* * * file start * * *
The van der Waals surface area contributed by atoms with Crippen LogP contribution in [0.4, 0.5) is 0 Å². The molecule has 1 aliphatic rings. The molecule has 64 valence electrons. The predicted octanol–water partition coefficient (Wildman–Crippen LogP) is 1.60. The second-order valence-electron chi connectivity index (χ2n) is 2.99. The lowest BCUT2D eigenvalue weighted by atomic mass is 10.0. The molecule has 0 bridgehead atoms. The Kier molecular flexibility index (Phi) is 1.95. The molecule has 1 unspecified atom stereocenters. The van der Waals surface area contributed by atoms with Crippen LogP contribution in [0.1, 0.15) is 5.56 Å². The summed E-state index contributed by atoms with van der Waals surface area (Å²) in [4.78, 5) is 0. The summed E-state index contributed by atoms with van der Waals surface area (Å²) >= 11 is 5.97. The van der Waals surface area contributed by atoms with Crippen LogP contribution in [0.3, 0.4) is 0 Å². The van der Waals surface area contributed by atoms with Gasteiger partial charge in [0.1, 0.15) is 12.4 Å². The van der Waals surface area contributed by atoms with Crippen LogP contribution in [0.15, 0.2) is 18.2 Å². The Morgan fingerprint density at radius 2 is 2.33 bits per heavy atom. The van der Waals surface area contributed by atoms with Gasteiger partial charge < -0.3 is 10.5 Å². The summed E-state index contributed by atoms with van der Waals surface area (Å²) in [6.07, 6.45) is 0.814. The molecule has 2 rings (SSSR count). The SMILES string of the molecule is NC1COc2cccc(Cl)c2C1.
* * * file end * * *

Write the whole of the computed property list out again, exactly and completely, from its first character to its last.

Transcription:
The van der Waals surface area contributed by atoms with Crippen LogP contribution in [0.4, 0.5) is 0 Å². The molecule has 1 aliphatic rings. The molecule has 64 valence electrons. The predicted octanol–water partition coefficient (Wildman–Crippen LogP) is 1.60. The second-order valence-electron chi connectivity index (χ2n) is 2.99. The lowest BCUT2D eigenvalue weighted by atomic mass is 10.0. The molecule has 0 bridgehead atoms. The Kier molecular flexibility index (Phi) is 1.95. The molecule has 1 unspecified atom stereocenters. The van der Waals surface area contributed by atoms with Crippen LogP contribution in [0.1, 0.15) is 5.56 Å². The summed E-state index contributed by atoms with van der Waals surface area (Å²) in [4.78, 5) is 0. The summed E-state index contributed by atoms with van der Waals surface area (Å²) >= 11 is 5.97. The van der Waals surface area contributed by atoms with Crippen LogP contribution in [0.3, 0.4) is 0 Å². The van der Waals surface area contributed by atoms with Gasteiger partial charge in [0.1, 0.15) is 12.4 Å². The van der Waals surface area contributed by atoms with Crippen LogP contribution in [0.15, 0.2) is 18.2 Å². The Morgan fingerprint density at radius 2 is 2.33 bits per heavy atom. The van der Waals surface area contributed by atoms with Gasteiger partial charge < -0.3 is 10.5 Å². The summed E-state index contributed by atoms with van der Waals surface area (Å²) in [6.07, 6.45) is 0.814. The molecule has 2 rings (SSSR count). The SMILES string of the molecule is NC1COc2cccc(Cl)c2C1.